inspiration & news

In the News 05.08.15 : Today’s Articles of Interest from around the Internets

by

Daria Werbowy by Mikael Jansson for Porter No.10 Fall 2015

Desert Utopia

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In 1970, Paolo Soleri set out to build a utopia in the barren desert of Arizona. The Italian architect’s sojourn in the wilderness was an unusual one. Born in 1919 and educated at Turin’s renowned Polytechnic University, where he received the highest honours in architecture, Soleri moved to Arizona in 1947 to apprentice under Frank Lloyd Wright at the legendary architect’s home and educational centre, Taliesin West. Soleri spent a year and a half in Arizona and in Wisconsin before returning to Italy in 1950 to construct a massive ceramics factory in Vietri on the Amalfi coast, gaining international recognition for his innovative designs and masterful production of ceramic and bronze windbells.

Read the rest of this article at Aeon

What Kind of Person Would Vote For Donald Trump? These People.

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The bus tells you everything you need to know because the bus is a piece of shit. You would expect a Donald Trump campaign bus to be MOST LUXURIOUS, MOST DESIRED, NUMBER ONE BUS in the world, with a solid-gold chassis and marble toilets and a rooftop fuck cabana. This is not that bus. “It’s just a bus,” one Trump staffer told me, which is exactly right. It’s an old cross-country bus that still smells like an old cross-country bus, only it’s painted blue, with the name TRUMP in huge letters across both sides, plus the campaign hashtag #Make America Great Again! Trump says he has copyrighted it (“I’m using that a lot, and I think it’s a great statement”) even though you can’t actually put exclamation points or spaces in a hashtag.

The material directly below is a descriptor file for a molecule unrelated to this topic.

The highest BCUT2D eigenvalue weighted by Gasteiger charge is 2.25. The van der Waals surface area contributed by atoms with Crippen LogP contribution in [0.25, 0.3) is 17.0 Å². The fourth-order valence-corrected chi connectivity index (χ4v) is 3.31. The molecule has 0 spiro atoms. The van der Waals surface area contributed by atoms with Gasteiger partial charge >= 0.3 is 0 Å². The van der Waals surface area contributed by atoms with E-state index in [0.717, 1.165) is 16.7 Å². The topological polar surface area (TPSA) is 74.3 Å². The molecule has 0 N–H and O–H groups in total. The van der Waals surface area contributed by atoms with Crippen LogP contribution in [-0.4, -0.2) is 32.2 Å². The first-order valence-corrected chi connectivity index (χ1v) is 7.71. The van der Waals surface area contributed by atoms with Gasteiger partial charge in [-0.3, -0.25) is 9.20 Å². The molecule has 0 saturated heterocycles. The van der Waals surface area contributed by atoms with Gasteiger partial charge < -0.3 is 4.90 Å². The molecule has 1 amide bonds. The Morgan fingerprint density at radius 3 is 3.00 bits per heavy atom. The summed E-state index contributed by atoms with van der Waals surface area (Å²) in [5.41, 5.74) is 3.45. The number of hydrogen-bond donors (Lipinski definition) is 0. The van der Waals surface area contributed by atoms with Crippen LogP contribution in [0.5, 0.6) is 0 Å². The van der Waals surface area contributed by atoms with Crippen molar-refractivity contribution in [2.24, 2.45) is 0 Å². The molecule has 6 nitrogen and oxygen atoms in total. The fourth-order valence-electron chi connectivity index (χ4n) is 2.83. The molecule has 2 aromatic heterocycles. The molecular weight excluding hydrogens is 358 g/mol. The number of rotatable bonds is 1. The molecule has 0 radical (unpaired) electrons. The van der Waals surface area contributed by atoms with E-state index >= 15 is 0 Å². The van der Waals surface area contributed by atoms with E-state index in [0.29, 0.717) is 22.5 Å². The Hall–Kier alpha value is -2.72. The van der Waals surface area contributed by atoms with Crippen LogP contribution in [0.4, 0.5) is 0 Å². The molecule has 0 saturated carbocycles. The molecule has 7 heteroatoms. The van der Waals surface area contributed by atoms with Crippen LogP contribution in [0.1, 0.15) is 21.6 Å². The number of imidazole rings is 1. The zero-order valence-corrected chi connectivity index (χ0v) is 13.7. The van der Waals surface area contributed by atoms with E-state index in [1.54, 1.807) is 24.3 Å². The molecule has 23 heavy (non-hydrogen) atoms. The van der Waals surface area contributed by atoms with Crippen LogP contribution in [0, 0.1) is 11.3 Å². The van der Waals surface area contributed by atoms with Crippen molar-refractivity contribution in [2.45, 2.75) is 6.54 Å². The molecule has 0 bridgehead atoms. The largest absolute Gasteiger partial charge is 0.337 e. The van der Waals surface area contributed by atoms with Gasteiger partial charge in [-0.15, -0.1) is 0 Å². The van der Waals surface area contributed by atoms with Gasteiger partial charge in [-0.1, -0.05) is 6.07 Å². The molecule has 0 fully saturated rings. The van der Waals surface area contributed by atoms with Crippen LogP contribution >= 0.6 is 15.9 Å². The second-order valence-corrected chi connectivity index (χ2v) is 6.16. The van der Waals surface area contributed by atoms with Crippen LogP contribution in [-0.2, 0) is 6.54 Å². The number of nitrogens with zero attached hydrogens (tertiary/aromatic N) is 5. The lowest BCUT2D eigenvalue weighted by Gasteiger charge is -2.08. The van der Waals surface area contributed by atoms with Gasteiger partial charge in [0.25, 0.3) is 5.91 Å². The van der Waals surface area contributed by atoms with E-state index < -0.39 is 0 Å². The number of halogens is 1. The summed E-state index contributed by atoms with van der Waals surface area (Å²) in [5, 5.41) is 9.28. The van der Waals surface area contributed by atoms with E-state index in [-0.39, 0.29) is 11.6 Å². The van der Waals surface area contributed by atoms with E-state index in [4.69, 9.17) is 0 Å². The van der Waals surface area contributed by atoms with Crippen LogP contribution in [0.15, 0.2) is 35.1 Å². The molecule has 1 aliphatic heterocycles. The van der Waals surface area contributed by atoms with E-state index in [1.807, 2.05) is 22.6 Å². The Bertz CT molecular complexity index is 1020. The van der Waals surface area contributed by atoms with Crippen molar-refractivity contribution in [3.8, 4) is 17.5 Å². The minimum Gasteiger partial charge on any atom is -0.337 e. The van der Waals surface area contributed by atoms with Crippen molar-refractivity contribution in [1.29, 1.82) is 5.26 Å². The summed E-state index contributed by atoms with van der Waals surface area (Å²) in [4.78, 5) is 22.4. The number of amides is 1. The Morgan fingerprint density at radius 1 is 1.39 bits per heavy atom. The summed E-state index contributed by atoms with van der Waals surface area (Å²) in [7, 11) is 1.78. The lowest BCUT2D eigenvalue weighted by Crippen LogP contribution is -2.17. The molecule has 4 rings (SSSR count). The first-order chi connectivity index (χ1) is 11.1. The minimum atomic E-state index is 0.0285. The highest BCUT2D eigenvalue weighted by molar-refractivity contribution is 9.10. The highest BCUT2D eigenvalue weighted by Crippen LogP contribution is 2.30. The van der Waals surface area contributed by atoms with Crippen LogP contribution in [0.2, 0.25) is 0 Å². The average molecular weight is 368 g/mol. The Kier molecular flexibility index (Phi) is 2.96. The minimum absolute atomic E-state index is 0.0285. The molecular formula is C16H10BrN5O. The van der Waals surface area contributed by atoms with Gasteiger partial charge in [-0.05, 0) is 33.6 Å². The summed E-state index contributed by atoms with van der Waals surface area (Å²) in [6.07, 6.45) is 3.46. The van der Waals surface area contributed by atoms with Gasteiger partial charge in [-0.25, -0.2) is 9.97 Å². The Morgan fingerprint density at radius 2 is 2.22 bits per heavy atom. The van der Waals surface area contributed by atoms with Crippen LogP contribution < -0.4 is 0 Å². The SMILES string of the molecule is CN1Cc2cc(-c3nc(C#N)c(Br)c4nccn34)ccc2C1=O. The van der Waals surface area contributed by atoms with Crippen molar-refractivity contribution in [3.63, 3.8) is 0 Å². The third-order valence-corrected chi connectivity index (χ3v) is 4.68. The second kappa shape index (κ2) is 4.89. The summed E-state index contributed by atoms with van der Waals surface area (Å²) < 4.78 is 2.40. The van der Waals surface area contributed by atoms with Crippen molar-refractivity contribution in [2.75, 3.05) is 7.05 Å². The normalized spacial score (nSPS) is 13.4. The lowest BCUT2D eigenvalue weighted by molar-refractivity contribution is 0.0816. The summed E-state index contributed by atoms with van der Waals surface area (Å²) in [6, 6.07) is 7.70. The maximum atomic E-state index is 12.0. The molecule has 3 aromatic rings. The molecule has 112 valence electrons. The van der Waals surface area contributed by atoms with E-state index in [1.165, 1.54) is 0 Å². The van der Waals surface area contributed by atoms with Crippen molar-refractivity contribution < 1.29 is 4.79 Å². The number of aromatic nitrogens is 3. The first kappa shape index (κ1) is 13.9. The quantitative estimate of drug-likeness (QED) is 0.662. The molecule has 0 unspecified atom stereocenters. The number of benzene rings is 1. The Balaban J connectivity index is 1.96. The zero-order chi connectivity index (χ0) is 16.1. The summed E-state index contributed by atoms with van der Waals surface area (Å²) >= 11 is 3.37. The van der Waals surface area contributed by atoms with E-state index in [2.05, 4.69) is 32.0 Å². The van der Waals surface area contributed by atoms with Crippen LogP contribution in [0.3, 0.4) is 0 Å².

The bus is basically a rolling version of Trump’s Atlantic City: it’s built to look nice for a single day, then it falls into disrepair the moment you’ve stopped paying attention. From a distance, though, the bus looks like a monument. You see the name, and you take in everything that name connotes—wealth, ego, poor taste—and the bus has done its job. This is Trump’s bus, and it dominates the landscape the moment it arrives. People from all around take selfies near it. Why? Because TRUMP, that’s why.

Read the rest of this article at GQ

Can we reverse the ageing process by putting young blood into older people?

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On an August morning in 2008, Tony Wyss-Coray sat in a conference room at the Veterans Affairs hospital in Palo Alto, California, waiting for his lab’s weekly meeting to begin. Wyss-Coray, a professor of neurology at Stanford University, was leading a young group of researchers who studied ageing and neurodegeneration. As a rule, the gatherings were forgettable affairs – the incremental nature of scientific progress does not lend itself to big surprises. But a lab member scheduled to speak that day had taken on a radical project, and he had new results to share.